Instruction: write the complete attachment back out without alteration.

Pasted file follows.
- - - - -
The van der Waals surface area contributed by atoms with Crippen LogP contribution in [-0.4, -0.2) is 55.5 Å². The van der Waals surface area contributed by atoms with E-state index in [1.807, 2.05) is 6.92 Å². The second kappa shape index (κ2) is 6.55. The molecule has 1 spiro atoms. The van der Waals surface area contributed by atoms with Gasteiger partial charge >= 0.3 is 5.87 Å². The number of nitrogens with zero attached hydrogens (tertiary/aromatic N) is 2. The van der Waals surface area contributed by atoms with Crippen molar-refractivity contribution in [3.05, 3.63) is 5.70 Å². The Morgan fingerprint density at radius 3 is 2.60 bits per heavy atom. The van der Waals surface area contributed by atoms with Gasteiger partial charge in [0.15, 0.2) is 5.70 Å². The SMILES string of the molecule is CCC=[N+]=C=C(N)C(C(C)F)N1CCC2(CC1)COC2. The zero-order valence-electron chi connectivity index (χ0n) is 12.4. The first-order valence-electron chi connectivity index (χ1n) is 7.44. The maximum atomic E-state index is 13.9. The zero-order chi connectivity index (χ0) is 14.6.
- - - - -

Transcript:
The van der Waals surface area contributed by atoms with Crippen LogP contribution in [-0.4, -0.2) is 55.5 Å². The van der Waals surface area contributed by atoms with E-state index in [1.807, 2.05) is 6.92 Å². The second kappa shape index (κ2) is 6.55. The molecule has 1 spiro atoms. The van der Waals surface area contributed by atoms with Gasteiger partial charge >= 0.3 is 5.87 Å². The number of nitrogens with zero attached hydrogens (tertiary/aromatic N) is 2. The van der Waals surface area contributed by atoms with Crippen molar-refractivity contribution in [3.05, 3.63) is 5.70 Å². The Morgan fingerprint density at radius 3 is 2.60 bits per heavy atom. The van der Waals surface area contributed by atoms with Gasteiger partial charge in [0.15, 0.2) is 5.70 Å². The SMILES string of the molecule is CCC=[N+]=C=C(N)C(C(C)F)N1CCC2(CC1)COC2. The zero-order valence-electron chi connectivity index (χ0n) is 12.4. The first-order valence-electron chi connectivity index (χ1n) is 7.44. The maximum atomic E-state index is 13.9. The zero-order chi connectivity index (χ0) is 14.6.